* From ICPR…
While the average percentage of female candidates for 2018 State House and Senate Primary Elections is just 36%, female representation differs drastically depending on chamber and political party.
For example, female participation in Primary Election races for the Illinois House of Representatives will reach a new high in 2018, at 41% of all candidates. This is the highest percentage of female candidates to run for these seats in the last three election cycles.
State Senate races, however, have seen mixed results in terms of female candidates in Primary Elections. For this election cycle, only 30% of the candidates for these seats are women. This represents a six point decrease from 2016.
The percentage of women running in Democratic Primary Elections in 2018 is more than twice the percentage of women running in Republican Primary Elections for General Assembly offices. Female Democratic Primary Election candidates make up 52% of State House races, and 41% of State Senate races. Only 25% of State House and 16% of State Senate candidates in Republican Primary Elections are women.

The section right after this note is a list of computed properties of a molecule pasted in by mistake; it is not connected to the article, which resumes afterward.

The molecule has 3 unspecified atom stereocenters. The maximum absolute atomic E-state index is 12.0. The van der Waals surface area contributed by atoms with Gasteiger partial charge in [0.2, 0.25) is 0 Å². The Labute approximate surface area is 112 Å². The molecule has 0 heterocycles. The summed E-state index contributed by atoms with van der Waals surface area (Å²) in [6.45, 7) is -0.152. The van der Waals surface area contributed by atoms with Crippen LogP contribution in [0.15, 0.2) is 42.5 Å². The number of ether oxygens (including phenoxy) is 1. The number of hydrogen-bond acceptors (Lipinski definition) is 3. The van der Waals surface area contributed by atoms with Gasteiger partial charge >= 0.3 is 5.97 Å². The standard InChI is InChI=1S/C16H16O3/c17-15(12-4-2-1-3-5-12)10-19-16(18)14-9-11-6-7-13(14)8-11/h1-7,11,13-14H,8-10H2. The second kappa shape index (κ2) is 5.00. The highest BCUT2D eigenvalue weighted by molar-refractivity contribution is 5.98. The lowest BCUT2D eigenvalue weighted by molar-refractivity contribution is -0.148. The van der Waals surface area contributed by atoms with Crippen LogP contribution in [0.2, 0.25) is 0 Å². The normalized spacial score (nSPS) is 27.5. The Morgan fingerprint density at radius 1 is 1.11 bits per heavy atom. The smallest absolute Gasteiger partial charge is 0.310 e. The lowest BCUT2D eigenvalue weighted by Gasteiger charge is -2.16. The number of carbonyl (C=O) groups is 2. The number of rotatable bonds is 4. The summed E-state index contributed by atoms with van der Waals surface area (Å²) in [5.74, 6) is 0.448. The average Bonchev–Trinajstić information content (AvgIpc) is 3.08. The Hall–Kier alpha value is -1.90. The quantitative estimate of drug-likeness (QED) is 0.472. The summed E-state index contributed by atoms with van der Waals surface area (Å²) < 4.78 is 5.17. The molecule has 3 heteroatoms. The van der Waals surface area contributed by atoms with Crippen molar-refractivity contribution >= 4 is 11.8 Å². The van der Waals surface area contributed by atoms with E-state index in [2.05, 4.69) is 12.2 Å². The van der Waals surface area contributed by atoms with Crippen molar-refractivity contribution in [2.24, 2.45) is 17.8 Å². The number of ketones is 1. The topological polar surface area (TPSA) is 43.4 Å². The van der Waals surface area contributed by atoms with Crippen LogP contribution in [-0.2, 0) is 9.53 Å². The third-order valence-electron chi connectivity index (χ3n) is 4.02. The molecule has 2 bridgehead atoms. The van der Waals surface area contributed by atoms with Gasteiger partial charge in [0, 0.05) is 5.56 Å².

This gender gap between parties has been fairly consistent in Illinois. Since 2012, there was only one year in which a higher percentage of women ran in Republican Primary Elections for State House or State Senate than in Democratic Primary Elections.
This trend may help explain the overall decline in 2018 Primary Election Senate seats contested by women. The Senate seats up for election in 2018 are disproportionately Republican-held, resulting in a higher number of Republicans running for those seats, and leaving fewer women running for the Senate overall.
* NPR Illinois…
The only increase came from female participation in the races for the House of Representatives and the race for lieutenant governor—where three women are competing for the spot.
Sarah Brune, Executive Director for the Illinois Campaign for Political Reform, says women candidates often face more hurdles than their male counterparts. “There may be more people interested or activated to get involved in politics, but being a candidate for office is nothing easy or simple—it’s difficult,” she says, “and it requires a lot of time … money and resources.”
Brune says the rising costs of campaigns in Illinois might also prevent female candidates from running. “Our elections in Illinois are becoming more and more expensive, and in some ways that makes them more and more exclusionary,” she says.